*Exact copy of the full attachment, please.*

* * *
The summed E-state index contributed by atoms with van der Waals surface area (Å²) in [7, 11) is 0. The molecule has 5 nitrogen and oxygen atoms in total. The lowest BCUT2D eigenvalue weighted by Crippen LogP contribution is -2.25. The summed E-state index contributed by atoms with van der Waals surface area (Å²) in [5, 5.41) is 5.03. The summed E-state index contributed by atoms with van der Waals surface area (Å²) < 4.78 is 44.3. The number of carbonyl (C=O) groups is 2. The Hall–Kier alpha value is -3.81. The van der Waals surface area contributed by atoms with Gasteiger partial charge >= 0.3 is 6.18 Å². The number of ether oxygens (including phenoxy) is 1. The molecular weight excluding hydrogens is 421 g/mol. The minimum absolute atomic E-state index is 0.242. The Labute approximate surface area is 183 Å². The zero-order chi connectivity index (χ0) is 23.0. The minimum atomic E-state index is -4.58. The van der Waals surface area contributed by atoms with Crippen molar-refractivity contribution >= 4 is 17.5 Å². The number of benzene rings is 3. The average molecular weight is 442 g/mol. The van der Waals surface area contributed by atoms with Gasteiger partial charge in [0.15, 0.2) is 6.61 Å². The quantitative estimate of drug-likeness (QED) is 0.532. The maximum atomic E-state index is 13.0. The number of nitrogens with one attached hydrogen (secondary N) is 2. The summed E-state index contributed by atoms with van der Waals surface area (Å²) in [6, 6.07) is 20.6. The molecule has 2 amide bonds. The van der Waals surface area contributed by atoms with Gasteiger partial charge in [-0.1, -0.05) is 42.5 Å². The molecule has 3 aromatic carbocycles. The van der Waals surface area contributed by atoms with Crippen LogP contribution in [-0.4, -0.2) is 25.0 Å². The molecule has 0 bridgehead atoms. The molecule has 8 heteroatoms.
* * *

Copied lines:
The summed E-state index contributed by atoms with van der Waals surface area (Å²) in [7, 11) is 0. The molecule has 5 nitrogen and oxygen atoms in total. The lowest BCUT2D eigenvalue weighted by Crippen LogP contribution is -2.25. The summed E-state index contributed by atoms with van der Waals surface area (Å²) in [5, 5.41) is 5.03. The summed E-state index contributed by atoms with van der Waals surface area (Å²) < 4.78 is 44.3. The number of carbonyl (C=O) groups is 2. The Hall–Kier alpha value is -3.81. The van der Waals surface area contributed by atoms with Gasteiger partial charge >= 0.3 is 6.18 Å². The number of ether oxygens (including phenoxy) is 1. The molecular weight excluding hydrogens is 421 g/mol. The minimum absolute atomic E-state index is 0.242. The Labute approximate surface area is 183 Å². The zero-order chi connectivity index (χ0) is 23.0. The minimum atomic E-state index is -4.58. The van der Waals surface area contributed by atoms with Crippen molar-refractivity contribution >= 4 is 17.5 Å². The number of benzene rings is 3. The average molecular weight is 442 g/mol. The van der Waals surface area contributed by atoms with Gasteiger partial charge in [0.15, 0.2) is 6.61 Å². The quantitative estimate of drug-likeness (QED) is 0.532. The maximum atomic E-state index is 13.0. The number of nitrogens with one attached hydrogen (secondary N) is 2. The summed E-state index contributed by atoms with van der Waals surface area (Å²) in [6, 6.07) is 20.6. The molecule has 2 amide bonds. The van der Waals surface area contributed by atoms with Gasteiger partial charge in [-0.1, -0.05) is 42.5 Å². The molecule has 3 aromatic carbocycles. The van der Waals surface area contributed by atoms with Crippen LogP contribution in [-0.4, -0.2) is 25.0 Å². The molecule has 0 bridgehead atoms. The molecule has 8 heteroatoms.